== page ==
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Messages - Cas

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1
Stunts Related Programs / Re: [idea] Replay auto-upload
« on: February 18, 2019, 11:22:38 PM »
I figure this could even grow to become a non-web client and a Stunts community protocol. In the meantime, an area on the website where you could "drop" the replay file could be fast enough; at least, much faster than what we've been doing so far, I guess.

I have more ideas regarding this "protocol", but I think they are out of scope in this thread. I'll write about it separately.

2
General Chat - ZSC / DOS and DOSBox memory systems and Stunts
« on: February 10, 2019, 01:19:44 AM »
Introduction
As I was saying in the shoutbox, I'll post some things I know about how things work in a real DOS PC and how similar or not they could be in DOSBox, particularly as it could affect Stunts. Most of this is just for curiousity, but maybe there's a use for it. Feel free to comment or correct me if I'm wrong.

Memory system
The first versions of DOS were created to run on 16bit PCs, that is, computers that were based on the Intel 8088 processor, which is a cheaper version of the 8086. Both were 16bit (had 16 bit registers and addressing instructions), but the 8088 internally had only an 8bit data bus, which made it somewhat slower. No difference for the programmer.

Real Mode Memory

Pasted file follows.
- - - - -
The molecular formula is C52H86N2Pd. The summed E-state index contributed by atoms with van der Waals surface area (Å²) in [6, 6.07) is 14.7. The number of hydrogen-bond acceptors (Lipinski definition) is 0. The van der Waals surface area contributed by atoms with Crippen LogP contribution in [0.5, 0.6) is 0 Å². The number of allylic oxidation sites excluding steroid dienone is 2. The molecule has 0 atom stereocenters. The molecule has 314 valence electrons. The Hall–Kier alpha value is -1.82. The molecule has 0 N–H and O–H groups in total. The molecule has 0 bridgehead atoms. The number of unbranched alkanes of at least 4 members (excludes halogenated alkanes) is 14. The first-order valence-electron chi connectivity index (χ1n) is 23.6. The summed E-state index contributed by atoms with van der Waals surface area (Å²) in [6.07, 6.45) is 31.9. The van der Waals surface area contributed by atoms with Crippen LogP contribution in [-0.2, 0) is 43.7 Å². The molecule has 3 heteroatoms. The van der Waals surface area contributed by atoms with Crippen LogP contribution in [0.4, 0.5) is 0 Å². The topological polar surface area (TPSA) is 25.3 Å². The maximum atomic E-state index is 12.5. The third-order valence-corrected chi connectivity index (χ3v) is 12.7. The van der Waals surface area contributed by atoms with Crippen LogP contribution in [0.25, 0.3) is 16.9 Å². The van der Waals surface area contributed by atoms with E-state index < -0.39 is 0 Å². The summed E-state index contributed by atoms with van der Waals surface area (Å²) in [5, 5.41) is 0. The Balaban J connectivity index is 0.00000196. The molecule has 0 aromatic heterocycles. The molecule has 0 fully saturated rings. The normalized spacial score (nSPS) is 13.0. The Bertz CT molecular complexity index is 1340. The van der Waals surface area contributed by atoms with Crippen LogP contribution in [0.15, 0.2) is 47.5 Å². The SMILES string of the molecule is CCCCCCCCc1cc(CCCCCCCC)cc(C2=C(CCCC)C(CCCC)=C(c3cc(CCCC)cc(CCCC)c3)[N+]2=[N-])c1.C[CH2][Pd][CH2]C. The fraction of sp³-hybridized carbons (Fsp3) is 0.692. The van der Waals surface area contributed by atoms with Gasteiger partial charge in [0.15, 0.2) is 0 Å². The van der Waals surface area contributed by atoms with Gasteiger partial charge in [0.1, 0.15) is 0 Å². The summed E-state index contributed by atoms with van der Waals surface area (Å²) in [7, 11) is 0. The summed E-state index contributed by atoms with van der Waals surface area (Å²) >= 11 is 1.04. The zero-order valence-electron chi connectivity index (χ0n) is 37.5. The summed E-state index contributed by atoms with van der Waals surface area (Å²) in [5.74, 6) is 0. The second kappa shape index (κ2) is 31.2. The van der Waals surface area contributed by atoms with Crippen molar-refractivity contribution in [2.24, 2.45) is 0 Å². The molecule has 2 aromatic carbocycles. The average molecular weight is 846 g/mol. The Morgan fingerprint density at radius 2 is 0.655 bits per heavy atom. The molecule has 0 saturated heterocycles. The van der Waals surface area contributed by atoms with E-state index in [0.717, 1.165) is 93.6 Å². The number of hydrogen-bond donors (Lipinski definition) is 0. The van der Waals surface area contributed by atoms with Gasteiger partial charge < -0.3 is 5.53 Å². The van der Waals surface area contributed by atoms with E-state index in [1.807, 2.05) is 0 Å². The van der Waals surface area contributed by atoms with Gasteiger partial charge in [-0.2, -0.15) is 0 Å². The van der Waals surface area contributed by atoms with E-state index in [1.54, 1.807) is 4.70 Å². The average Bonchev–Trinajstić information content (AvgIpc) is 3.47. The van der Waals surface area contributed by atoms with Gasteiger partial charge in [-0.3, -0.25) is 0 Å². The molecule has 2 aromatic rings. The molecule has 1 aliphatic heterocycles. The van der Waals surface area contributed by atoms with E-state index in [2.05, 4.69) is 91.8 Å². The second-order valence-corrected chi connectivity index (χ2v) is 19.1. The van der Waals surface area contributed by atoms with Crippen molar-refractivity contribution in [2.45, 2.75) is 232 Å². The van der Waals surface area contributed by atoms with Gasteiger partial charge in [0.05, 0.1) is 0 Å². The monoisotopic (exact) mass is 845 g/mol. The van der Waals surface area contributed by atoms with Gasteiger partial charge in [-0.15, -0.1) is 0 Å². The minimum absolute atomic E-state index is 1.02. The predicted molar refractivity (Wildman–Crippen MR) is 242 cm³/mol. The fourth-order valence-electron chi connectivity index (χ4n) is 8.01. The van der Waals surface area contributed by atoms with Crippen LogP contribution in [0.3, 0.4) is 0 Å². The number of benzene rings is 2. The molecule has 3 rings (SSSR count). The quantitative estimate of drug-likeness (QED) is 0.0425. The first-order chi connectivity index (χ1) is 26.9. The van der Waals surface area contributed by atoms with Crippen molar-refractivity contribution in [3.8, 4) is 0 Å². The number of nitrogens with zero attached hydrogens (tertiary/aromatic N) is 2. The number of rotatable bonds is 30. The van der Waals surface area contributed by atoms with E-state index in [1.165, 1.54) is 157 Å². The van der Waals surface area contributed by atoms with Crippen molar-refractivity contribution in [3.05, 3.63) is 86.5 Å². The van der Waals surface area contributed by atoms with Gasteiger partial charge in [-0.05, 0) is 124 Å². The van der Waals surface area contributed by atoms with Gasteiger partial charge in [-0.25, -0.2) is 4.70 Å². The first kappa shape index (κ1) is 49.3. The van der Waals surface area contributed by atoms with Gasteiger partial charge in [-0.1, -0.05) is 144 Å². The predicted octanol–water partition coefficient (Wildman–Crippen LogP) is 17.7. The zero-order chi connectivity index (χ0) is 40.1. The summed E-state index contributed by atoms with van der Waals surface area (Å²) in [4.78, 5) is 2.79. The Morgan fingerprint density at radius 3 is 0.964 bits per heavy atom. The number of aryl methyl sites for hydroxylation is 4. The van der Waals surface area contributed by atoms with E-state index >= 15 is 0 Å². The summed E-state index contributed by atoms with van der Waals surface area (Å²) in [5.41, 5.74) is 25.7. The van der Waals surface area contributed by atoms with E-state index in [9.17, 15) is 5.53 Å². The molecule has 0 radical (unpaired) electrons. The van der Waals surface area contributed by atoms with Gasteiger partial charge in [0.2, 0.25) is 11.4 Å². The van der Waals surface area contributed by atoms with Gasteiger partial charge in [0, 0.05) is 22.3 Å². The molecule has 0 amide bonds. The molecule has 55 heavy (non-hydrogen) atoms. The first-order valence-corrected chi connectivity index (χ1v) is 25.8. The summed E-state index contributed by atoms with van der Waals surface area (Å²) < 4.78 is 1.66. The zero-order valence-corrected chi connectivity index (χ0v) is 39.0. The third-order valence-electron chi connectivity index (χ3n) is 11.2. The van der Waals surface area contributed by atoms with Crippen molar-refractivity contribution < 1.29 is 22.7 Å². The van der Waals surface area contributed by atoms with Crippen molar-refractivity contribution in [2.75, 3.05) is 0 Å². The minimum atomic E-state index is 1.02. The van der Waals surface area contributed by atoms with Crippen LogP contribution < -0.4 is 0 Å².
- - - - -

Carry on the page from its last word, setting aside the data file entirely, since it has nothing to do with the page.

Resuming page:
These microprocessors are special in that they address memory by combining a segment and an offset, not just one address. That is, say you have a 16bit address (pointer). That would be a number from 0 to 65535 (FFFFh in hexadecimal). You have one byte at each address, so you can store a value at 0, another at 1 and so on, up to 65535 byte values. Now, that's only 64K, not much. The classical way to multiply this was to just add memory "banks", so you'd have another register that would hold the bank number. If you had 10 banks, that would total 640K. The problem with this was that it wasted a lot of memory (64K was a lot back then), so Intel, for its 8086, instead of banks, used segments. A segment does not start just where the previous one ends. Instead, it overlaps with most of the previous segment, only offset by 16 bytes. So, for an address consisting of a segment and an offset, the byte at 0000:0000 is the first byte; next is 0000:0001, and so on, but the byte at 0001:0000 is the same as the one at 0000:0010 and the byte at 3000:9A16 is the same as the one at 39A1:0006. Clear?  Well, the purpose of this is to be able to load a program at almost any point in memory so that it'd still run. Stunts is not always loaded at the same address, but the offset at which it loads should always be the same.